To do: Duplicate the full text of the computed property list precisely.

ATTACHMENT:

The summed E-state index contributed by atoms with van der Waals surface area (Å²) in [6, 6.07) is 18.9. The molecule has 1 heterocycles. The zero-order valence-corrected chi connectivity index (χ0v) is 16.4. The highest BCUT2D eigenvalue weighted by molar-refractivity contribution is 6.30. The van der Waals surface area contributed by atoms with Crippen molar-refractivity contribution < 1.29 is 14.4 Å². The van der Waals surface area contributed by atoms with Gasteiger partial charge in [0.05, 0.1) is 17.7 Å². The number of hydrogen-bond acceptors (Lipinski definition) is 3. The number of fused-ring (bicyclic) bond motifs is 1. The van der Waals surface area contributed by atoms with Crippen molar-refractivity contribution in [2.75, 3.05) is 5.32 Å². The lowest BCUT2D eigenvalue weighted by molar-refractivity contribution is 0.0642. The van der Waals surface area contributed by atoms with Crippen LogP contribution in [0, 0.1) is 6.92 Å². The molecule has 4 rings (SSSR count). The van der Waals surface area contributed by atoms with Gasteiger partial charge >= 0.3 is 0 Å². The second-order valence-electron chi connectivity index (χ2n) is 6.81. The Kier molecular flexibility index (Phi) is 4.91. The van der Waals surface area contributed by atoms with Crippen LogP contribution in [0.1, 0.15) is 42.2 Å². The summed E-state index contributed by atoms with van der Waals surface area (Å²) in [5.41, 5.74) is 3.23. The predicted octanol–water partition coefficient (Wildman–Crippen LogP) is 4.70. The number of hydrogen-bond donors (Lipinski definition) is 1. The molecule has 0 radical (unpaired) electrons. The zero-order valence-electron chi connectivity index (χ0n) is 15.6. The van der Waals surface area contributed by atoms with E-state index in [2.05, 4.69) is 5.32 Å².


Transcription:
The summed E-state index contributed by atoms with van der Waals surface area (Å²) in [6, 6.07) is 18.9. The molecule has 1 heterocycles. The zero-order valence-corrected chi connectivity index (χ0v) is 16.4. The highest BCUT2D eigenvalue weighted by molar-refractivity contribution is 6.30. The van der Waals surface area contributed by atoms with Crippen molar-refractivity contribution < 1.29 is 14.4 Å². The van der Waals surface area contributed by atoms with Gasteiger partial charge in [0.05, 0.1) is 17.7 Å². The number of hydrogen-bond acceptors (Lipinski definition) is 3. The number of fused-ring (bicyclic) bond motifs is 1. The van der Waals surface area contributed by atoms with Crippen molar-refractivity contribution in [2.75, 3.05) is 5.32 Å². The lowest BCUT2D eigenvalue weighted by molar-refractivity contribution is 0.0642. The van der Waals surface area contributed by atoms with Crippen LogP contribution in [0, 0.1) is 6.92 Å². The molecule has 4 rings (SSSR count). The van der Waals surface area contributed by atoms with Gasteiger partial charge >= 0.3 is 0 Å². The second-order valence-electron chi connectivity index (χ2n) is 6.81. The Kier molecular flexibility index (Phi) is 4.91. The van der Waals surface area contributed by atoms with Crippen LogP contribution in [0.1, 0.15) is 42.2 Å². The summed E-state index contributed by atoms with van der Waals surface area (Å²) in [5.41, 5.74) is 3.23. The predicted octanol–water partition coefficient (Wildman–Crippen LogP) is 4.70. The number of hydrogen-bond donors (Lipinski definition) is 1. The molecule has 0 radical (unpaired) electrons. The zero-order valence-electron chi connectivity index (χ0n) is 15.6. The van der Waals surface area contributed by atoms with E-state index in [2.05, 4.69) is 5.32 Å².